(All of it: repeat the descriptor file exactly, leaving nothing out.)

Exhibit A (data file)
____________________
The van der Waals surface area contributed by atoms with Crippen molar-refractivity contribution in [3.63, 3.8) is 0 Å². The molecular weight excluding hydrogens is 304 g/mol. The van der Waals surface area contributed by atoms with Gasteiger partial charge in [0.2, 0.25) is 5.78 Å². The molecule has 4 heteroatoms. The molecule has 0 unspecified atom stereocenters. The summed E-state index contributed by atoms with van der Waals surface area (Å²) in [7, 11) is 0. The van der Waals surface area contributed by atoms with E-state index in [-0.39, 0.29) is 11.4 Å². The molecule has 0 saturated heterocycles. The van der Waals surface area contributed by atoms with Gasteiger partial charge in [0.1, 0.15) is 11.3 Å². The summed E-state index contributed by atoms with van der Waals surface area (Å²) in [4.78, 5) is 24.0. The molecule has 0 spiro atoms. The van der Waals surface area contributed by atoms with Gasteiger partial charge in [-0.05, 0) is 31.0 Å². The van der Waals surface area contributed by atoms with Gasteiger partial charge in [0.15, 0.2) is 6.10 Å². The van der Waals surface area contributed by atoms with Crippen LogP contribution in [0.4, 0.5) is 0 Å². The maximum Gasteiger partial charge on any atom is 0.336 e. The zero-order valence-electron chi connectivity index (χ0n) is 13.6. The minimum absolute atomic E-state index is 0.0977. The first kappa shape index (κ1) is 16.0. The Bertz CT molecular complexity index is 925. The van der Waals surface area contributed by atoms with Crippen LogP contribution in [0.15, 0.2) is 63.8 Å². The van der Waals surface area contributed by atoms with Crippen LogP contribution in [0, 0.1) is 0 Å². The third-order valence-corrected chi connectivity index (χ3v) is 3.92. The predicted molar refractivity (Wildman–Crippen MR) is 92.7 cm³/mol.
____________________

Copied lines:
The van der Waals surface area contributed by atoms with Crippen molar-refractivity contribution in [3.63, 3.8) is 0 Å². The molecular weight excluding hydrogens is 304 g/mol. The van der Waals surface area contributed by atoms with Gasteiger partial charge in [0.2, 0.25) is 5.78 Å². The molecule has 4 heteroatoms. The molecule has 0 unspecified atom stereocenters. The summed E-state index contributed by atoms with van der Waals surface area (Å²) in [7, 11) is 0. The van der Waals surface area contributed by atoms with E-state index in [-0.39, 0.29) is 11.4 Å². The molecule has 0 saturated heterocycles. The van der Waals surface area contributed by atoms with Gasteiger partial charge in [0.1, 0.15) is 11.3 Å². The summed E-state index contributed by atoms with van der Waals surface area (Å²) in [4.78, 5) is 24.0. The molecule has 0 spiro atoms. The van der Waals surface area contributed by atoms with Gasteiger partial charge in [-0.05, 0) is 31.0 Å². The van der Waals surface area contributed by atoms with Gasteiger partial charge in [0.15, 0.2) is 6.10 Å². The van der Waals surface area contributed by atoms with Crippen LogP contribution in [0.4, 0.5) is 0 Å². The maximum Gasteiger partial charge on any atom is 0.336 e. The zero-order valence-electron chi connectivity index (χ0n) is 13.6. The minimum absolute atomic E-state index is 0.0977. The first kappa shape index (κ1) is 16.0. The Bertz CT molecular complexity index is 925. The van der Waals surface area contributed by atoms with Crippen LogP contribution in [0.15, 0.2) is 63.8 Å². The van der Waals surface area contributed by atoms with Crippen LogP contribution in [0, 0.1) is 0 Å². The third-order valence-corrected chi connectivity index (χ3v) is 3.92. The predicted molar refractivity (Wildman–Crippen MR) is 92.7 cm³/mol.